146     '''Module Trusted''': No [[BR]]
     147     '''Haskell Language''': Restricted to Safe Language [[BR]]
     148     '''Imported Modules''': All forced to be safe imports, all must be trusted. [[BR]]
     149
     150  * '''`-XTrustworthy`''':
     151     This establishes that the module is trusted, but the guarantee is
     152     provided by the module's author. A client of this module then
     153     specifies that they trust the module author by specifying they
     154     trust the package containing the module. '-XTrustworthy' has
     155     no effect on the accepted range of Haskell programs or their
     156     semantics.
     157
     158     '''Module Trusted''': Yes but only if Package the module resides in is also trusted. [[BR]]
     159     '''Haskell Language''': Unrestricted [[BR]]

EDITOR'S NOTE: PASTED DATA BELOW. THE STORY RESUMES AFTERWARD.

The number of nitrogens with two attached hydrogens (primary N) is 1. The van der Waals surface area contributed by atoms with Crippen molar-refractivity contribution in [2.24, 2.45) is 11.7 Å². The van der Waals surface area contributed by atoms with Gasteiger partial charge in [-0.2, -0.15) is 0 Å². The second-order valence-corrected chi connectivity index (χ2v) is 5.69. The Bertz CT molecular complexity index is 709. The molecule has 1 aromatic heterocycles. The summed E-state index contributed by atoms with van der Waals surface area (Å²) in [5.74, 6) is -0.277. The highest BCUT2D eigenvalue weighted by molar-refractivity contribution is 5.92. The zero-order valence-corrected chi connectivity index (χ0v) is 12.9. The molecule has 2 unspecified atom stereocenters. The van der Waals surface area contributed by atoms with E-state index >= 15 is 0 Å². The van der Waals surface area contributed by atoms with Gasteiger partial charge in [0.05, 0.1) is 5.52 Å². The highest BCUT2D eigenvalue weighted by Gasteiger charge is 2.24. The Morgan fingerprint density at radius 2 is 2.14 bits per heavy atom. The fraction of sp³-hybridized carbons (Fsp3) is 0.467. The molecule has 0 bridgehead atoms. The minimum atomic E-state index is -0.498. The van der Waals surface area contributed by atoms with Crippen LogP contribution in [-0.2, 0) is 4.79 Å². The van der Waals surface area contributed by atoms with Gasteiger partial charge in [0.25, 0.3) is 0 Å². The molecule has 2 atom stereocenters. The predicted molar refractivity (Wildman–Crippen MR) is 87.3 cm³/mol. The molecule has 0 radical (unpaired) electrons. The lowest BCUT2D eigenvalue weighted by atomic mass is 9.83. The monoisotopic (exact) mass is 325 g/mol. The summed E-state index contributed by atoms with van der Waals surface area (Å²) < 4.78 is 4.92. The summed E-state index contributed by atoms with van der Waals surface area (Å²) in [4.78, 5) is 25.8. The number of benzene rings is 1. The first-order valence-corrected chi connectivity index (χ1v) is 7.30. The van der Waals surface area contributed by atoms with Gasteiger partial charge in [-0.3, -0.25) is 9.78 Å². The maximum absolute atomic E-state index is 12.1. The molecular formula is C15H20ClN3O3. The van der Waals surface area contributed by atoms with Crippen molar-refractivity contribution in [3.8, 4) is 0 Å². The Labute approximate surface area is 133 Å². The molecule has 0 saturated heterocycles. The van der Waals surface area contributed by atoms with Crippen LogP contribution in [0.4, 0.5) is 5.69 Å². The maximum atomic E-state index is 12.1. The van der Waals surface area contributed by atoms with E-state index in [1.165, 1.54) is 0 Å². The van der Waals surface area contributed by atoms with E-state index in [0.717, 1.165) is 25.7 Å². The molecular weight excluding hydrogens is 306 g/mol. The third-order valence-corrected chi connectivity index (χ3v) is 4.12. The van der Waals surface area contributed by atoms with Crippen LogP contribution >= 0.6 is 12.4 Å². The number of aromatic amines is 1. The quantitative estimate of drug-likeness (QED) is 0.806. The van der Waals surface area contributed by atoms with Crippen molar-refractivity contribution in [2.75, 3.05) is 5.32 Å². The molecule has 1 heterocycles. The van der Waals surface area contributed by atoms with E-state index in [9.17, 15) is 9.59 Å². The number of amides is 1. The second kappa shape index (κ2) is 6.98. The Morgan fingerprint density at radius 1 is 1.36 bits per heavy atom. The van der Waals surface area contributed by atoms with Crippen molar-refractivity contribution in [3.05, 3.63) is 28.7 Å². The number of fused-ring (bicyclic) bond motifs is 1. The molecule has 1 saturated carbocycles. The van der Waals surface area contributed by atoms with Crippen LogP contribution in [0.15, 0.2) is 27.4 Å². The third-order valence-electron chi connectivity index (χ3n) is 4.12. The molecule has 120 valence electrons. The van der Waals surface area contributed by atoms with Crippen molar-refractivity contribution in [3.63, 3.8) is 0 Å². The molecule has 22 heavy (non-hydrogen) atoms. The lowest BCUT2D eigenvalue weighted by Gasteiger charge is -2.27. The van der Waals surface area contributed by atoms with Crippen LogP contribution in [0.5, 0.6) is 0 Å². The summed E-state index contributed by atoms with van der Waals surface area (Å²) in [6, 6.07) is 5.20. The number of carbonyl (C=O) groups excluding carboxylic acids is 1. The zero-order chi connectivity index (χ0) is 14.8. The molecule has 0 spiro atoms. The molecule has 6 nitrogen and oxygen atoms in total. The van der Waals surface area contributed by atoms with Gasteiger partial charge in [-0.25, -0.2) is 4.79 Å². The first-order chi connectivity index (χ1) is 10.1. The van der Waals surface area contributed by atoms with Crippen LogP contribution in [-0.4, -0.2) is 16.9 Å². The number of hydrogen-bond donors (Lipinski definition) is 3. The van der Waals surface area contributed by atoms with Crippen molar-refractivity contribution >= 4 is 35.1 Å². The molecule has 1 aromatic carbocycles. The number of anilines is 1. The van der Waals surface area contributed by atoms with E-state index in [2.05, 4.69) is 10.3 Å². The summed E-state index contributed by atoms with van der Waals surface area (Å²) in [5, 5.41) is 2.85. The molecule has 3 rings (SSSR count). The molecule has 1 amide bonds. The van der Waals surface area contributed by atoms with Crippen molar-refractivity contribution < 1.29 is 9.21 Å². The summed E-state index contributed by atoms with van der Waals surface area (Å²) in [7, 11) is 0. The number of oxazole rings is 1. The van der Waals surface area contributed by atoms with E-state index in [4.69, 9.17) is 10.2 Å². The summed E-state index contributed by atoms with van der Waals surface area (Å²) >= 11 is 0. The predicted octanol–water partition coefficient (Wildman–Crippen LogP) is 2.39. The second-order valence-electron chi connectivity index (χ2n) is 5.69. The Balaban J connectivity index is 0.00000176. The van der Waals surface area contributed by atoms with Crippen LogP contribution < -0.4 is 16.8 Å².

160     '''Imported Modules''': Under control of module author which ones must be trusted. [[BR]]
     161
     162  * '''`-XSafeLanguage -XTrustworthy`''':
     163     For the trust property this has the same effect as '-XTrustworthy'
     164     by itself. However unlike `-XTrustworthy` it also restricts the
     165     range of acceptable Haskell programs to the Safe language. The
     166     difference from this and using `-XSafe` is the different trust
     167     type and that not all imports are forced to be safe imports, they
     168     are instead optionally specified by the module author.
     169
     170     '''Module Trusted''': Yes but only if Package the module resides in is also trusted. [[BR]]
     171     '''Haskell Language''': Restricted to Safe Language [[BR]]
     172     '''Imported Modules''': Under control of module author which ones must be trusted. [[BR]]
     173
     174  * '''`-XSafeImport`''':
    155175     Enable the Safe Import extension so that a module can require
    156176     a dependency to be trusted without asserting any trust about itself.
    157177
     178     '''Module Trusted''': No [[BR]]
     179     '''Haskell Language''': Unrestricted [[BR]]
     180     '''Imported Modules''': Under control of module author which ones must be trusted. [[BR]]
     181
     182
    158183=== Specifying Package Trust  ===
    159184